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My Dinners With Elaine

I wrote this piece and read it aloud at the Memorial Service for Elaine Cooke Shipman held April 7, 2013, in New York City. Please share it, quote it, or publish it if you wish. My apology to Cleveland Place Restaurant for the literary comic relief. The food there was very good. The quote is Shakespeare about Cleopatra.

After Carl died, for a long time, Elaine wouldn’t go into Rocky’s Restaurant where she had eaten so frequently with him. To know and to love Elaine, you had to love her relationship with Carl. She had at first not felt that she could love him, but he had asked her to give the relationship a chance. And she had, and it turned out that she could, and they became a loving couple.

After Carl died, she and I got together more frequently, mostly over dinner, out, or at her place, just the two of us, or with guests or friends. She always loved Mexican connections. She and Carl had traveled to Mexico and had had adventures there. She served dark mole when she had the ingredients. Richard Owens and Javier, both of whom have since died, were favorite guests, Javier seducing the table with elaborate stories about his aunts in Mexico City.

Privately our only disagreement had to do with how safe Mexico is. She refused to give in to fear, so I always let her have it her way. I wasn’t planning to travel there any time soon anyway.

I cooked dinner for Elaine once in my very small tenement apartment. She said that she loved the place, sloping floors, shower in the kitchen and all. She was sort of a connoisseur of cheap little Downtown apartments, so once she gave her approval to mine, I felt relaxed to have her as a guest.

Today my stories about Elaine are two. Both take place in restaurants. One story is about the nature of our friendship and the other about the nature of her beauty, how “she made hungry where most she satisfied.”

We took a chance that a small new restaurant, just barely opened, The Cleveland Place, might have a table for two a few minutes before six. She sat facing the front windows looking out on Petrosino Square. I looked at her throughout dinner never thinking about the scarf tied around her head, never noticing how close it clung to her scalp, never imagining that she could be sick.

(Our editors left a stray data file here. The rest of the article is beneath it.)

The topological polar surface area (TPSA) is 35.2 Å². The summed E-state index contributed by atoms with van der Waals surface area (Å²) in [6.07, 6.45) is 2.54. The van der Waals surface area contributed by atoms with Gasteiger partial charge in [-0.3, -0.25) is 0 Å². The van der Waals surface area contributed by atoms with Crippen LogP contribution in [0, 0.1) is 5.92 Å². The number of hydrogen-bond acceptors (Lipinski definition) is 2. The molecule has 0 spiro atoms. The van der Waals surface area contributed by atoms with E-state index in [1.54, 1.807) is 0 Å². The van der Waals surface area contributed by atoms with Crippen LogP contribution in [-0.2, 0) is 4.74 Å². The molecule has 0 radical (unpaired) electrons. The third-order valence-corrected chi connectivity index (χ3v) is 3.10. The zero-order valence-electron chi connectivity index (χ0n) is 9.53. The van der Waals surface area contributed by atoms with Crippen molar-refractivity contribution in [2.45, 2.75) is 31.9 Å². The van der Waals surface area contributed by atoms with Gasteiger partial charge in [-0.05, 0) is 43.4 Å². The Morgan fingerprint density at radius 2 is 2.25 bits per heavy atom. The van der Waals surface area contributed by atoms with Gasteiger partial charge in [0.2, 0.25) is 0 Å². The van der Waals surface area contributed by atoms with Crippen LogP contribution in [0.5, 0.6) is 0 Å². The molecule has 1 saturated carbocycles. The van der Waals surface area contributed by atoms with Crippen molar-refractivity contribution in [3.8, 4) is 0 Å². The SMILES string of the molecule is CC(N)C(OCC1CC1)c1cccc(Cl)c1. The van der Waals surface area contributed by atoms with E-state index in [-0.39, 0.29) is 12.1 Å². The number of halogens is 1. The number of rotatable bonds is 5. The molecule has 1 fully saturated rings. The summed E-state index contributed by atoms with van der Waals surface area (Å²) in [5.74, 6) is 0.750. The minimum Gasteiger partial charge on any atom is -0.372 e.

We shared a kale appetizer and we both ordered fish.

I never knew her to drink alcohol, even before she was sick. The waiter served my wine. My memory is that Elaine and I both started to laugh upon seeing how meager the serving was — two finger-tips tall in a narrow glass. The second glass of wine was every bit as short as the first.

Our times together were like gold, our rewards for hard work, righteous living, and our commitment to the world of art and expression. I think that she had in her mind a totem of women she loved and admired. I was lucky to be one of them. Judith Martin of the Paper Bag Players was there, just under Elaine’s grandmother and aunts from North Carolina, then Lucille Jacobs, then “Tante” Edith Stephens, and towards the bottom were Noelle and me, as she called us, “her Celtic sisters.” Her approval of me mattered. Whenever I questioned my life and its accomplishments, I could fall back onto my sureness that Elaine thought I was important.

The fish that we ordered was good, although the advertised eggplant accompanying it was less than a square inch in size. My memory again is that we laughed about that too, and continued to laugh when our espressos arrived in shot glasses—three sips only. But she barely finished hers, another sign of her illness that I was blind to.

We first met at Parsons in 1981 because Jack Rugge had died and I had been called in to be the substitute teacher. Elaine was the assigned model and she waited to work while I asked the students if they wanted to draw right away, or if they preferred to talk first about having lost their teacher. Of course they were so upset that they wanted to talk. They talked and talked and we never got around to drawing. It was an auspicious first meeting, given that Elaine and I never developed an artist-model relationship and were never interested in having one. We never spoke about this, but I knew that we were in agreement. She was not my muse and I was not her employer. We were sisters in the arts always operating as equals.

Dessert was no larger than a petit four with a spoonful of cream and a coin-sized drop of caramel sauce. My memory again is that we laughed about the smallness of the serving, but actually I don’t know if we were really laughing at all, or if it is the pleasure of my having known Elaine that fills my memory of even this insufficient meal with joy.

Go back a few years to the the corner of Crosby and Broome to the sunny sidewalk restaurant l’Orange Bleu with North African cuisine. It is Sunday brunch. Elaine’s hair is in a glorious close Afro cut. Her sleeveless dress is simple and classic, its color the perfect value and hue to complement her dark skin. She has ordered in French from the largely French menu. Three partners own the restaurant, one a tall dark African with dreadlocks, one a red-headed French-Algerian type, and the shortest one perhaps a Moroccan Arab. They are standing at a distance looking our way, discussing something of some importance, perhaps even arguing.

Their argument apparently having come to an impasse, the shortest man breaks away and walks up to our table, stands next to Elaine, gathers up his courage, and asks her, point blank,

“Tell me please, we must know. What country did you come from?”

And that is my question today:

“Where did this infinitely beautiful creature come from, and where has she gone?”

Photo by Charles H. Connelly, taken February 24, following the performance at Spring Studio of Elaine's recent piece ‘Untitled City’ the night before she went into the hospital

copyright © 2015 Minerva Durham